"Academic Freedom and the Obligations of University Administrators" especially regarding faculty speech
MOVING TO FRONT FROM MARCH 12: UPDATED
A different wrinkle on this issue is presented by the new allegations that Prof. Amy Wax (Penn) has disparaged the academic performance of African-American students at her law school. Here academic freedom affords her no protection: any identifiable group of students at a school has a right not to be openly disparaged for its competence by faculty or administrators at their institution, and the Administration should both correct the record and would be within rights, in my view, to take disciplinary action against Prof. Wax (I do not think this is an offense justifying termination, but lesser disciplinary steps would be warranted). Think of it in Pickering terms: faculty disparagement of some identifiable portion of the student body interferes with the school's core functions, including helping members of the disparaged group find suitable employment upon completion of their education. (Contrary to the letter from the Penn alumni and students, it is not clear to me that Prof. Wax's statements violate the "anonymous grading policy," if the Penn one is like that at most schools: exams are marked without knowing the student's identity, but after the grades are turned in, the professor learns how each student performed. On the other hand, students have a reasonable expectation and entitlement, perhaps even protected by FERPA [I'm less sure about that], not to have their academic performance disclosed to third parties by the faculty member.)
UPDATE: Is Prof. Wax the Ann Coulter of the legal academy? Her colleague Tobias Wolff comments.
ANOTHER: Penn's Dean Ruger has removed Prof. Wax from teaching required 1L classes. As a punitive measure, that seems rather mild, given the breach of professional obligations involved, but perhaps he is taking other actions as well. A good line from Dean Ruger's statement:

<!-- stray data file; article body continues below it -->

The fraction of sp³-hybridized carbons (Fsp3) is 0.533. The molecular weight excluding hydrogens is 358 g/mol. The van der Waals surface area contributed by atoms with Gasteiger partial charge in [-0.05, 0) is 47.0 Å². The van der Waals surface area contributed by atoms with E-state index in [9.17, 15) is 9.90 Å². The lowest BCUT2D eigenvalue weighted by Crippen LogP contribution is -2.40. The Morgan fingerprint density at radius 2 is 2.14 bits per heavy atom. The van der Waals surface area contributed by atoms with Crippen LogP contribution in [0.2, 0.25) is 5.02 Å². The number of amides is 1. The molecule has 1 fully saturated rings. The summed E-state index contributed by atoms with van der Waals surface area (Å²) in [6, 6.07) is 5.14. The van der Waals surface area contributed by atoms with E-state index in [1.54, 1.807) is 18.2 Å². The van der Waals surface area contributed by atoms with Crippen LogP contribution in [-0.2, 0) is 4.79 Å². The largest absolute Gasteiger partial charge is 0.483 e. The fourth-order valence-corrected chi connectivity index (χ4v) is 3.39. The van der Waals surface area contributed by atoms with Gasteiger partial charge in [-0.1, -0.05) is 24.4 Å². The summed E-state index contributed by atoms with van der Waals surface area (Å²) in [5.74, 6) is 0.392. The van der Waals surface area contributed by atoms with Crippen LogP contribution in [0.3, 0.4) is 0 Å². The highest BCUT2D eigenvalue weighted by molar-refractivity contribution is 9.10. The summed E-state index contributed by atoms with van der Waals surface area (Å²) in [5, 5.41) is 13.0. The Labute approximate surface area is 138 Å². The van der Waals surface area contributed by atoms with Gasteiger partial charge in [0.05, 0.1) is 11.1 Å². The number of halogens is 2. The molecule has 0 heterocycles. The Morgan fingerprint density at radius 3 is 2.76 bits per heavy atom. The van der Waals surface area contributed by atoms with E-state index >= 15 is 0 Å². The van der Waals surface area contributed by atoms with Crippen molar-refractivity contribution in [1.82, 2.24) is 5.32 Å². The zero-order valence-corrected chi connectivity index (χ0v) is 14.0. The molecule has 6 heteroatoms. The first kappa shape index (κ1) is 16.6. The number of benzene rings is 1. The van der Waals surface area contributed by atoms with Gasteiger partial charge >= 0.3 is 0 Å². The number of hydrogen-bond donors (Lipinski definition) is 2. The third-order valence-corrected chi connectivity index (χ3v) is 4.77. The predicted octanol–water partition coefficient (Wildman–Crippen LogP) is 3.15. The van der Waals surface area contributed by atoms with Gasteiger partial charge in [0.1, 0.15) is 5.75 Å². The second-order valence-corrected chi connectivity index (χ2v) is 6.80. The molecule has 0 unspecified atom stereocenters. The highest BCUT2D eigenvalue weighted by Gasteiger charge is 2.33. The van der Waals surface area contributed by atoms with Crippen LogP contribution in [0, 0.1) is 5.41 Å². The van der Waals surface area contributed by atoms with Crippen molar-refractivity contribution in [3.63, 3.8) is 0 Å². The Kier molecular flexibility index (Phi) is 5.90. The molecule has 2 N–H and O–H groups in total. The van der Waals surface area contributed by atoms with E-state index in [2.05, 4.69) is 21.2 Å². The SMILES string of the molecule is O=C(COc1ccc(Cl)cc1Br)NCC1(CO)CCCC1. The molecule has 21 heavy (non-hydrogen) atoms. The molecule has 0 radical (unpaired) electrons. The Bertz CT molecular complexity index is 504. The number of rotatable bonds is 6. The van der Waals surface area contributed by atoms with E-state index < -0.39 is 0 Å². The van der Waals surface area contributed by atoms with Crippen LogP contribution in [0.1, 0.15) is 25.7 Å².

Our first-year students are just that – students – not faceless data points or research subjects to be conscripted in the service of their professor’s musings about race in society.
March 06, 2018
...by trying to prevent Christina Hoff Sommers from speaking. There are many things one could say about Dr. Sommers, but she is not, contrary to the students, a "fascist," and she has arguments that one can argue with. That law students, in particular, should behave this way is appalling.
March 02, 2018
February 28, 2018
February 14, 2018
This finding--by my colleagues Adam Chilton, Jonathan Masur and our Behavioral Law & Economics Fellow Kyle Rozema--is hardly surprising, given how out of their depth most law review editors are in figuring out what to publish. Maybe law reviews should advertise that year's ideological tilt of its Articles Editors?
February 10, 2018
Private firms often withhold information or contest scientific knowledge when public revelation could lead to costly regulations or liability. This concealment leads to negative externalities and public harm.
But what if private firms’ superior knowledge and self-interest could be harnessed to reveal information about risks and accelerate the implementation of safety regulations?
In Limited Liability and the Known Unknown, I argue that firms that desire limited liability for their investors should be forced to pay what they believe limited liability is worth. This would have several salutary effects. Firms’ choice between unlimited liability and higher taxes would reveal important information about internal risk assessments, reduce public-private information asymmetries, and accelerate the application of scientific knowledge to personal and public health.
Limited liability is a double-edged sword. On the one hand, limited liability may help overcome investors' risk aversion and facilitate capital formation and economic growth. On the other hand, limited liability is widely believed to contribute to excessive risk taking and externalization of losses to the public. The externalization problem can be mitigated imperfectly through existing mechanisms such as regulation, mandatory insurance, and minimum capital requirements. These mechanisms could be more effective if information asymmetries between industry and policymakers could be reduced. Private businesses will typically have better information about industry-specific risks than policymakers.